Mombasa

City in Mombasa County, Kenya / From Wikipedia, the free encyclopedia

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Mombasa (/mɒmˈbæsə/ mom-BASS; also US: /-ˈbɑːsə/ -BAH-sə) is a coastal city in southeastern Kenya along the Indian Ocean. It was the first capital of British East Africa, before Nairobi was elevated to capital city status. It now serves as the capital of Mombasa County. The town is known as "the white and blue city" in Kenya.[citation needed] It is the country's oldest (circa 900 AD) and second-largest city[3] after the capital Nairobi, with a population of about 1,208,333 people according to the 2019 census.[1] Its metropolitan region is the second-largest in the country, and has a population of 3,528,940 people.[1]

Quick facts: Mombasa, Country, County, Founded, Government...
Mombasa
City
Montage of the city of Mombasa
Mombasa
Location within Kenya
Mombasa
Location within the Horn of Africa
Mombasa
Location within Africa
Coordinates: 4°03′S 39°40′E
Country Kenya
CountyMombasa County
Founded900 A.D.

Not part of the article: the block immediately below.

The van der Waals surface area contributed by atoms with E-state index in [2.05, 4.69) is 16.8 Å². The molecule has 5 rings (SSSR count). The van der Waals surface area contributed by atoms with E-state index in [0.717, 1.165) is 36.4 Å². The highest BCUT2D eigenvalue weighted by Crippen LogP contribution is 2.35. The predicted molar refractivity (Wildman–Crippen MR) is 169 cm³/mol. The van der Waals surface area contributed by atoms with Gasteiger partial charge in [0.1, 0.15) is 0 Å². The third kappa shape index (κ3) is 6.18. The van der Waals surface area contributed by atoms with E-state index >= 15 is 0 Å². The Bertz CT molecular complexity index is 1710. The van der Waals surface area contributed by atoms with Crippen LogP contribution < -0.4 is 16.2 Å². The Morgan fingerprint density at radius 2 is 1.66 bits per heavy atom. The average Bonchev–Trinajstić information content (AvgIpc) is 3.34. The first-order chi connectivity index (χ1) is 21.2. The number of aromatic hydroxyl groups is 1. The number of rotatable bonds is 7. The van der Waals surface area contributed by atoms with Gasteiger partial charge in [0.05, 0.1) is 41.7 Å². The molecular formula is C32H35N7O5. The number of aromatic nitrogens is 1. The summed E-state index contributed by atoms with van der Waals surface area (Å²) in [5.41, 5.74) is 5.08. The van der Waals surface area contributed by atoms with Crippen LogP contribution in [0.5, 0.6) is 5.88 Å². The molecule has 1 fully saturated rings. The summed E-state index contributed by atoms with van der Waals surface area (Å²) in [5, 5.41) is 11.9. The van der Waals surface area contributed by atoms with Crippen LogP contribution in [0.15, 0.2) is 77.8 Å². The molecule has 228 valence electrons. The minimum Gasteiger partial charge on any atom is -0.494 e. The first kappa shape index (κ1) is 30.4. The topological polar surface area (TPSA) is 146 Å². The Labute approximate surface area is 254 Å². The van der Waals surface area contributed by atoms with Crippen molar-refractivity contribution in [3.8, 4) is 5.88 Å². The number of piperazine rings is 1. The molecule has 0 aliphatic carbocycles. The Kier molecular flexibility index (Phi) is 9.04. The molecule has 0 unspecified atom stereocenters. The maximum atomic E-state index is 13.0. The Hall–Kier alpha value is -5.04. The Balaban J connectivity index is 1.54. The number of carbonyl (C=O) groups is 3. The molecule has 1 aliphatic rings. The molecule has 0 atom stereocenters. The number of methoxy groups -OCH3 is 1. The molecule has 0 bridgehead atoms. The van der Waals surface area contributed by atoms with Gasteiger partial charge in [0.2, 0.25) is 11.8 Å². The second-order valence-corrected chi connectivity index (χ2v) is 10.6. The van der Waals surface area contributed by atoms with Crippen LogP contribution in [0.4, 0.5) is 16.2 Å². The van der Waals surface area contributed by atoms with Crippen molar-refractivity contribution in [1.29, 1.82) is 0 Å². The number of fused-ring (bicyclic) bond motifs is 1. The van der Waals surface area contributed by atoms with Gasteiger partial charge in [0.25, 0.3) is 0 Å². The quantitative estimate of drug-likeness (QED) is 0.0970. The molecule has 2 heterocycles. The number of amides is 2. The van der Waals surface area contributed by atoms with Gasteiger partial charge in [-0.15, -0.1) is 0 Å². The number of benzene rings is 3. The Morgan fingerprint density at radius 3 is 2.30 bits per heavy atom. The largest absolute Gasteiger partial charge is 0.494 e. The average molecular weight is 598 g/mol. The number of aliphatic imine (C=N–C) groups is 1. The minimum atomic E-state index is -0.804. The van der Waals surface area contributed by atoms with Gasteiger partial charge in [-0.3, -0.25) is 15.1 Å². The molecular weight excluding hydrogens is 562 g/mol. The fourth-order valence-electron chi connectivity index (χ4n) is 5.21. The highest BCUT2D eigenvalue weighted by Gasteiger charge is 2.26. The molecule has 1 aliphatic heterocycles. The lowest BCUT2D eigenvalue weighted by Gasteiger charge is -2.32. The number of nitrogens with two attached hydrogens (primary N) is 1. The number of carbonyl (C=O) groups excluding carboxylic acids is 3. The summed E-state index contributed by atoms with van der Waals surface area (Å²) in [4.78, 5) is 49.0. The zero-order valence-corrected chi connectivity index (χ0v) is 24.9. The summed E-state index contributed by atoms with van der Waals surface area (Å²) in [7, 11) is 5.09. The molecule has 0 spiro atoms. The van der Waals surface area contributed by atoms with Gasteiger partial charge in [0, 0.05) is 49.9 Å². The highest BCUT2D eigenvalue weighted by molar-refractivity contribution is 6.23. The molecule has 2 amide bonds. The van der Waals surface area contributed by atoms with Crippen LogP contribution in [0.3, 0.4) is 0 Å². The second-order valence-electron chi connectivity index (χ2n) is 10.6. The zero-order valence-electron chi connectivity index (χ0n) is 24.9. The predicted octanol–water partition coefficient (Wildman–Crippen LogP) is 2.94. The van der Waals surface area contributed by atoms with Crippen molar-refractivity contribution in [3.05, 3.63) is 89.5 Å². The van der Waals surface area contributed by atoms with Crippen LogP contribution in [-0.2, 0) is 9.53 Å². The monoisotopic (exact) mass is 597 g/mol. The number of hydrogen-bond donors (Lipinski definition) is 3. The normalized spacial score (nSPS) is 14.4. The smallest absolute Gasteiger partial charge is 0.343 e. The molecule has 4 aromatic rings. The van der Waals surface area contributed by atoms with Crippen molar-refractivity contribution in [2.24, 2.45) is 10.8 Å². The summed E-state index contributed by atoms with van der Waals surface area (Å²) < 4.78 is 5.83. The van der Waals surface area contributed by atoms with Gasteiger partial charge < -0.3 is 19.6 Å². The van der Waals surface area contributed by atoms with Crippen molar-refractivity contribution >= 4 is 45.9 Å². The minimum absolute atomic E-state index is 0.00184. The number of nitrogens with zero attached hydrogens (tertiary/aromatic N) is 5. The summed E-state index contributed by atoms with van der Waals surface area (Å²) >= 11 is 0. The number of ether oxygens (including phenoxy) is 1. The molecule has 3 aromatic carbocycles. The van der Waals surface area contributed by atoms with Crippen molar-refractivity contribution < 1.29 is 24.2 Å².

Government
  GovernorAbdulswamad Shariff Nassir
Area
  Land219.9 km2 (84.9 sq mi)
Elevation
50 m (160 ft)
Population
 (2019)
  Urban
1,208,333[1]
  Metro
3,528,940
Time zoneUTC+3 (EAT)
Area code020
GDP (2018)US$7.2 billion (Mombasa Metro GDP) [2]
Websitewww.mombasa.go.ke
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Mombasa's location on the Indian Ocean made it a historical trading centre,[4] and it has been controlled by many countries because of its strategic location. Kenyan school history books place the founding of Mombasa as 900 A.D.[5] It must have been already a prosperous trading town in the 12th century, as the Arab geographer al-Idrisi mentions it in 1151. The oldest stone mosque in Mombasa, Mnara, was built c. 1300. The Mandhry Mosque, built in 1570, has a minaret that contains a regionally specific ogee arch.

In the late pre-colonial period, it was the metropolis of a plantation society, which became dependent on slave labour based around the ivory trade. Throughout the early modern period, Mombasa was a key node in the complex and far reaching Indian Ocean trading networks; its key exports then were ivory, millet, sesamum and coconuts.

Today, Mombasa is a tourism-based town, home to one of the state houses, with an extra-large port and an international airport.